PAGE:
today's Internet, many hosts are behind NATs or operate host today's Internet, many hosts are behind NATs or operate host
firewalls which do not respond to unsolicited packets with an ICMP firewalls that do not respond to unsolicited packets with an ICMP
port unreachable error. Thus, an attacker can construct RTSP SETUP port unreachable error. Thus, an attacker can construct RTSP SETUP
requests with a victim's IP address and cause a flood of media requests with a victim's IP address and cause a flood of media
packets to be sent to a victim. The addition of ICE, as described in packets to be sent to a victim. The addition of ICE, as described in
this document, provides protection from the attack described above. this document, provides protection from the attack described above.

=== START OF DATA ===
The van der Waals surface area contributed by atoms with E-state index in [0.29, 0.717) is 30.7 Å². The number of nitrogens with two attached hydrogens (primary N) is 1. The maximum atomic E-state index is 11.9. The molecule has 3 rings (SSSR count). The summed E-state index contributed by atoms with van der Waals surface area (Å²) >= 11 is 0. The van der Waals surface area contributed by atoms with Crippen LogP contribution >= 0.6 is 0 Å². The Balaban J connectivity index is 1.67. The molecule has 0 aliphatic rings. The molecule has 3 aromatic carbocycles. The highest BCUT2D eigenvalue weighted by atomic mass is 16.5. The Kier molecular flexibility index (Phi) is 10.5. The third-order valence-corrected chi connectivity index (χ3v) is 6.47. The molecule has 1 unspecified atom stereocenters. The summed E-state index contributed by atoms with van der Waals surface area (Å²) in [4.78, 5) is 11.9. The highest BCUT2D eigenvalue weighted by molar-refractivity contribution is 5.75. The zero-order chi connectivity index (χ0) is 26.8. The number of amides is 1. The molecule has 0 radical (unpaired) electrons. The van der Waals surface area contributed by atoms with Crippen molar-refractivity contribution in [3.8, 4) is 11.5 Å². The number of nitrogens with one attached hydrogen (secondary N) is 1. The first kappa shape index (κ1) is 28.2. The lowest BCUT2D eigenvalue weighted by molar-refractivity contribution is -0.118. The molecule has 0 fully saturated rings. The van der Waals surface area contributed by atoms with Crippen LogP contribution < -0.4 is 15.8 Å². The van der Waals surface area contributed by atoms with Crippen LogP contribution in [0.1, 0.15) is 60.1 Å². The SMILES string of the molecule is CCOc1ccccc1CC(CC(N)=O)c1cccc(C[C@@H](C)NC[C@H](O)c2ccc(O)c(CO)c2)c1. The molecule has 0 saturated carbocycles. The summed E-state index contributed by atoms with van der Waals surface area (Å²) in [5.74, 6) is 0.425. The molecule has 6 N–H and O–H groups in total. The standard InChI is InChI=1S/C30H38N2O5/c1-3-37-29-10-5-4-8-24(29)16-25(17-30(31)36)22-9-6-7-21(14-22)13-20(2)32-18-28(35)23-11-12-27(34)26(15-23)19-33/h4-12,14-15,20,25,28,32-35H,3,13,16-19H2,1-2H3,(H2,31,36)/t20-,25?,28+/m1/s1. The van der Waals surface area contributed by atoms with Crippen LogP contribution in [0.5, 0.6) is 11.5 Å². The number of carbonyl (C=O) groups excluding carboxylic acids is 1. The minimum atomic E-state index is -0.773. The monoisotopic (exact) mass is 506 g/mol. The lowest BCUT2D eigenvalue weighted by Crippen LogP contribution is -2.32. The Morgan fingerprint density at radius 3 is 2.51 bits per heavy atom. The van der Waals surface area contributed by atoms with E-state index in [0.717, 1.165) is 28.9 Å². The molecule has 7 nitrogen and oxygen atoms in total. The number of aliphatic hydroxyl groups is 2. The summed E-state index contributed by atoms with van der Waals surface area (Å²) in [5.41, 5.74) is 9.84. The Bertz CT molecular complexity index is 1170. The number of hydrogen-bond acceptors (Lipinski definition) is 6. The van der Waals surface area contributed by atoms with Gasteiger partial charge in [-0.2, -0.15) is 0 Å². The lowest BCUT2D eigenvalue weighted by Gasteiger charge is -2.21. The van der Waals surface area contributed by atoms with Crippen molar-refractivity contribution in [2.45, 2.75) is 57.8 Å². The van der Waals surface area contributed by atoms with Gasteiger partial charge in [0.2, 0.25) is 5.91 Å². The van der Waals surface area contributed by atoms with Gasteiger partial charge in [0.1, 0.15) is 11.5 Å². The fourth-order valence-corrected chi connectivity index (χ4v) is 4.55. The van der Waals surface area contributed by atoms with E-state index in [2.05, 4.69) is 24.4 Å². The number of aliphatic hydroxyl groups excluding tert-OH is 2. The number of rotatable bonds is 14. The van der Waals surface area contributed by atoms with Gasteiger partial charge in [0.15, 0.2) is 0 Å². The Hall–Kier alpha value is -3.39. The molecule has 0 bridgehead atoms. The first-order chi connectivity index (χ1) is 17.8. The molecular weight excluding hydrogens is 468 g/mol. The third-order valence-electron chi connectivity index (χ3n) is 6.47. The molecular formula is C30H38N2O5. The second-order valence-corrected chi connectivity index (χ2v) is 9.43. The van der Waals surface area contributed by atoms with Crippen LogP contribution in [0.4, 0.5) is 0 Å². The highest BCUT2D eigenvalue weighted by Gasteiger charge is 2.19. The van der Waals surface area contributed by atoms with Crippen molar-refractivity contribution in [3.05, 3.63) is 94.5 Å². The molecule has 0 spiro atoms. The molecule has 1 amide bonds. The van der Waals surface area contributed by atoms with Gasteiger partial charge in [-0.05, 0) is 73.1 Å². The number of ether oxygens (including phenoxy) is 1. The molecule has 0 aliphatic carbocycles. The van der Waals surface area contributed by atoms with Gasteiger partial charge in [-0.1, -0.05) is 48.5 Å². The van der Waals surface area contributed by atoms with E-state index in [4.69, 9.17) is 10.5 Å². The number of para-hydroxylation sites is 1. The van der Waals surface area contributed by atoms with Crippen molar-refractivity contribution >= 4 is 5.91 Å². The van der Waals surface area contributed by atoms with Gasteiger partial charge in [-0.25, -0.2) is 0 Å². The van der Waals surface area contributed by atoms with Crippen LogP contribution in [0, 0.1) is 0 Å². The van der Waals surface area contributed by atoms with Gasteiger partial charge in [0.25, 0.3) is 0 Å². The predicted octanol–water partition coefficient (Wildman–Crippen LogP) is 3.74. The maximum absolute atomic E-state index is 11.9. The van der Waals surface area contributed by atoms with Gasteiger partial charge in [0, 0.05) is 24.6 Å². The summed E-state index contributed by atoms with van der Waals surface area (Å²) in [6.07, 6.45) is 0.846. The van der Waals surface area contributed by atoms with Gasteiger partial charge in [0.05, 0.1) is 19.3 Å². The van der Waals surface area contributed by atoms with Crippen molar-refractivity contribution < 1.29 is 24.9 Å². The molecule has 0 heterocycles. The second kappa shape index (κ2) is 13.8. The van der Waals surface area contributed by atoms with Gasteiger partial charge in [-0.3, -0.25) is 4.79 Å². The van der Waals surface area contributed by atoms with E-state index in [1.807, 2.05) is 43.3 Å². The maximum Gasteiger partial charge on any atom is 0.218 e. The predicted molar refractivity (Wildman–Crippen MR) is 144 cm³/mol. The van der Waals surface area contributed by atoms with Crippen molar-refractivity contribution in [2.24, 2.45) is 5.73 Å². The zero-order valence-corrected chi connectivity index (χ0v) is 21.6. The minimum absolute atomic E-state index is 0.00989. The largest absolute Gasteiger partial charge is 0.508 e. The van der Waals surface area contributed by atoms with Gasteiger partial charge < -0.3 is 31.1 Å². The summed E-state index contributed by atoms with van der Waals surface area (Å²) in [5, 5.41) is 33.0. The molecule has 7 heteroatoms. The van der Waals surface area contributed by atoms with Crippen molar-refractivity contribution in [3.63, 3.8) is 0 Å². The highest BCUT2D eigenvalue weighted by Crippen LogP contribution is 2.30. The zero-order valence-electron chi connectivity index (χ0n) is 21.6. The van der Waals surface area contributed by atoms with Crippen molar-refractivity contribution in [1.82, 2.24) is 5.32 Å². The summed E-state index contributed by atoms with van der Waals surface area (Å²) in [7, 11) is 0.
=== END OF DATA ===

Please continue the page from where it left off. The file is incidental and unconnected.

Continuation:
By performing the ICE connectivity check, the media server receives By performing the ICE connectivity check, the media server receives
confirmation that the RTSP client wants the media. While this confirmation that the RTSP client wants the media. While this
protection could also be implemented by requiring the IP addresses in protection could also be implemented by requiring the IP addresses in
the SDP match the IP address of the RTSP signaling packet, such a the SDP match the IP address of the RTSP signaling packet, such a
mechanism does not protect other hosts with the same IP address (such mechanism does not protect other hosts with the same IP address (such
as behind the same NAT), and such a mechanism would prohibit as behind the same NAT), and such a mechanism would prohibit
separating the RTSP controller from the media play-out device (e.g., separating the RTSP controller from the media play-out device (e.g.,
an IP-enabled remote control and an IP-enabled television); it also an IP-enabled remote control and an IP-enabled television); it also
forces RTSP proxies to relay the media streams through them, even if forces RTSP proxies to relay the media streams through them, even if
they would otherwise be only signaling proxies. they would otherwise be only signaling proxies.